Physical Child Abuse Assessment
Physical Child Abuse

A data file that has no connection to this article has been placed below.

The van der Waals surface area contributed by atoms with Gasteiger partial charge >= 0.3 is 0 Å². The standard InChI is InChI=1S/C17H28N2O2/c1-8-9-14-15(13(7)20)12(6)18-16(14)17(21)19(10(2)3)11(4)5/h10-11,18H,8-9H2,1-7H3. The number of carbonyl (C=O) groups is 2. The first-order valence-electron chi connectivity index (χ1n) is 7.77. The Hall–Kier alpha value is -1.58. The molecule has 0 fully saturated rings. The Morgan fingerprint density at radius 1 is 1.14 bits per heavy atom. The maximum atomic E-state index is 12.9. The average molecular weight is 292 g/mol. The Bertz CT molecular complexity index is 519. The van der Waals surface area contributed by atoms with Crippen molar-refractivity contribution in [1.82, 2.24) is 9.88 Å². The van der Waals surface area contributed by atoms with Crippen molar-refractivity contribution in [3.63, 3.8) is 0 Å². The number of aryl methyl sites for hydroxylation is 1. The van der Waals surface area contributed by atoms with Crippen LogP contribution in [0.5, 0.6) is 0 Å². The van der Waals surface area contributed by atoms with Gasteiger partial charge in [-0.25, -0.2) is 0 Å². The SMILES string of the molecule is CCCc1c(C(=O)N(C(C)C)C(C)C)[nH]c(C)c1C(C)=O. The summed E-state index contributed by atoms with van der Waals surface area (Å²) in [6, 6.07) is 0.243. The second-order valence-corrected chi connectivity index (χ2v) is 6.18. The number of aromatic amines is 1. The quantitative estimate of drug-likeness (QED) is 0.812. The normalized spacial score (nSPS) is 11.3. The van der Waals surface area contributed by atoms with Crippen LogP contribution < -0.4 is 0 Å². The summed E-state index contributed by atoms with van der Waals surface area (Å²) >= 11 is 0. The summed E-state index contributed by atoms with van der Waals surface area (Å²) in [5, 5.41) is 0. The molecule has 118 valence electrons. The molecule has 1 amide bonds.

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Any nonaccidental physical injury caused by a child's caretaker is, by definition, physical abuse (even if the injury was not intentional). Physical abuse may result from extreme discipline or from overly harsh punishment by a parent or other caretaker who lacks self-control during stress or while using alcohol or drugs. Physical abuse can also result when a child is intentionally burned, beaten, kicked, punched, bitten, or any other action that could cause injury. Normal childhood injuries and bruises typically occur to the knees, elbows, forearms, or brows. Soft tissue areas, such as cheeks, buttocks, or thighs are not often injured during normal play. Also, bruises that happen during normal play are rarely in distinct shapes, like a hand, belt buckle, or adult teeth marks. You have probably already seen physical signs that have you concerned that the child may be abused, so this assessment focuses on the behavioral signs that may support suspicions of abuse. If you are concerned that a child you know may be physically abused, take this quick assessment to learn more about the warning signs and help you determine if the child may be abused.
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